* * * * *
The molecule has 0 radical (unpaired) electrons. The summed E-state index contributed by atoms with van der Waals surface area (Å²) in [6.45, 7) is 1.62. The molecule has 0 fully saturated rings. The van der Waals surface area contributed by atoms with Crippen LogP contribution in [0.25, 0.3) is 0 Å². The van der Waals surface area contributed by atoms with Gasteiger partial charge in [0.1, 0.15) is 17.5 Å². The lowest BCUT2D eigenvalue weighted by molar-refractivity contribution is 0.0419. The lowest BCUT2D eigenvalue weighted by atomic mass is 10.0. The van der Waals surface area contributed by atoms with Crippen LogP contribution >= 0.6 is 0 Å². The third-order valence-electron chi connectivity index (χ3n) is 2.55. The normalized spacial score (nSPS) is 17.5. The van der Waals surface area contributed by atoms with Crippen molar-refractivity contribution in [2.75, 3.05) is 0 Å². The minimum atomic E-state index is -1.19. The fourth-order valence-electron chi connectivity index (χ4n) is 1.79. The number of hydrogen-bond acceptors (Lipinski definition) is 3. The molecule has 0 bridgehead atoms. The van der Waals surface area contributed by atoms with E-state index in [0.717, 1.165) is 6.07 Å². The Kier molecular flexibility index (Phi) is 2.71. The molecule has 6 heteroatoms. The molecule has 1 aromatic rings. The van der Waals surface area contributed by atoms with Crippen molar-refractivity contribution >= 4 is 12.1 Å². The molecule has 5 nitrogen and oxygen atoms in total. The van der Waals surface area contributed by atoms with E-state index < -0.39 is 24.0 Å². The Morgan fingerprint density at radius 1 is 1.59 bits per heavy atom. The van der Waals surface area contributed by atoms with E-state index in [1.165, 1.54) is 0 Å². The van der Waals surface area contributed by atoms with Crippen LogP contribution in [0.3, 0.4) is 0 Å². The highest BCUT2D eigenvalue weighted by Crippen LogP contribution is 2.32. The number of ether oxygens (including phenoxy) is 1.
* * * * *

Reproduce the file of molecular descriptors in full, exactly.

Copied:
The molecule has 0 radical (unpaired) electrons. The summed E-state index contributed by atoms with van der Waals surface area (Å²) in [6.45, 7) is 1.62. The molecule has 0 fully saturated rings. The van der Waals surface area contributed by atoms with Crippen LogP contribution in [0.25, 0.3) is 0 Å². The van der Waals surface area contributed by atoms with Gasteiger partial charge in [0.1, 0.15) is 17.5 Å². The lowest BCUT2D eigenvalue weighted by molar-refractivity contribution is 0.0419. The lowest BCUT2D eigenvalue weighted by atomic mass is 10.0. The van der Waals surface area contributed by atoms with Crippen LogP contribution >= 0.6 is 0 Å². The third-order valence-electron chi connectivity index (χ3n) is 2.55. The normalized spacial score (nSPS) is 17.5. The van der Waals surface area contributed by atoms with Crippen molar-refractivity contribution in [2.75, 3.05) is 0 Å². The minimum atomic E-state index is -1.19. The fourth-order valence-electron chi connectivity index (χ4n) is 1.79. The number of hydrogen-bond acceptors (Lipinski definition) is 3. The molecule has 0 bridgehead atoms. The van der Waals surface area contributed by atoms with E-state index in [0.717, 1.165) is 6.07 Å². The Kier molecular flexibility index (Phi) is 2.71. The molecule has 6 heteroatoms. The molecule has 1 aromatic rings. The van der Waals surface area contributed by atoms with Crippen molar-refractivity contribution >= 4 is 12.1 Å². The molecule has 5 nitrogen and oxygen atoms in total. The van der Waals surface area contributed by atoms with E-state index < -0.39 is 24.0 Å². The Morgan fingerprint density at radius 1 is 1.59 bits per heavy atom. The van der Waals surface area contributed by atoms with E-state index in [1.165, 1.54) is 0 Å². The van der Waals surface area contributed by atoms with Crippen LogP contribution in [0.3, 0.4) is 0 Å². The highest BCUT2D eigenvalue weighted by Crippen LogP contribution is 2.32. The number of ether oxygens (including phenoxy) is 1.